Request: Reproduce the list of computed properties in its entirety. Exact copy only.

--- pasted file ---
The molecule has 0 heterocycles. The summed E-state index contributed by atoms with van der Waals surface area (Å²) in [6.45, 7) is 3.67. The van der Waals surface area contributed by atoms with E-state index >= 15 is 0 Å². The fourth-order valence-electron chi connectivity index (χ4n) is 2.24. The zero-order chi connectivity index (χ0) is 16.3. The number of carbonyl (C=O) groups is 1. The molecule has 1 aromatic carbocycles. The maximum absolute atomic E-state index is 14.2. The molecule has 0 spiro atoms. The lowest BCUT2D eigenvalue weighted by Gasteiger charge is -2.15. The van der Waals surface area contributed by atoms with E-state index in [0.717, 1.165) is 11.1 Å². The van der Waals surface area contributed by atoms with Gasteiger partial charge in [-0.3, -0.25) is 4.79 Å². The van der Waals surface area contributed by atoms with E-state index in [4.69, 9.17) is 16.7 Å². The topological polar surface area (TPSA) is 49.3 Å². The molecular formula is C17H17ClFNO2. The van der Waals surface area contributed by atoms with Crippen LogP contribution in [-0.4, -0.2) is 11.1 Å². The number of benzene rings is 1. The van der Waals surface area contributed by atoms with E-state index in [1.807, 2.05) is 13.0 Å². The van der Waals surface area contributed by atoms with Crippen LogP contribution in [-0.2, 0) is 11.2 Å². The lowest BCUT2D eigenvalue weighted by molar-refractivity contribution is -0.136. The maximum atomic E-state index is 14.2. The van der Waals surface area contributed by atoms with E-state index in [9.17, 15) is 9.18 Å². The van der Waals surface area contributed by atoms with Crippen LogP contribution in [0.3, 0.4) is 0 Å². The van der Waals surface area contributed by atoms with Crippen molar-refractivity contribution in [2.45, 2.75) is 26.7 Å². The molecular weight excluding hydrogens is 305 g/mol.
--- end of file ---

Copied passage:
The molecule has 0 heterocycles. The summed E-state index contributed by atoms with van der Waals surface area (Å²) in [6.45, 7) is 3.67. The van der Waals surface area contributed by atoms with E-state index >= 15 is 0 Å². The fourth-order valence-electron chi connectivity index (χ4n) is 2.24. The zero-order chi connectivity index (χ0) is 16.3. The number of carbonyl (C=O) groups is 1. The molecule has 1 aromatic carbocycles. The maximum absolute atomic E-state index is 14.2. The molecule has 0 spiro atoms. The lowest BCUT2D eigenvalue weighted by Gasteiger charge is -2.15. The van der Waals surface area contributed by atoms with E-state index in [0.717, 1.165) is 11.1 Å². The van der Waals surface area contributed by atoms with Gasteiger partial charge in [-0.3, -0.25) is 4.79 Å². The van der Waals surface area contributed by atoms with E-state index in [4.69, 9.17) is 16.7 Å². The topological polar surface area (TPSA) is 49.3 Å². The molecular formula is C17H17ClFNO2. The van der Waals surface area contributed by atoms with Crippen LogP contribution in [-0.4, -0.2) is 11.1 Å². The number of benzene rings is 1. The van der Waals surface area contributed by atoms with E-state index in [1.807, 2.05) is 13.0 Å². The van der Waals surface area contributed by atoms with Crippen LogP contribution in [-0.2, 0) is 11.2 Å². The lowest BCUT2D eigenvalue weighted by molar-refractivity contribution is -0.136. The maximum atomic E-state index is 14.2. The van der Waals surface area contributed by atoms with E-state index in [9.17, 15) is 9.18 Å². The van der Waals surface area contributed by atoms with Crippen LogP contribution in [0.3, 0.4) is 0 Å². The van der Waals surface area contributed by atoms with Crippen molar-refractivity contribution in [2.45, 2.75) is 26.7 Å². The molecular weight excluding hydrogens is 305 g/mol.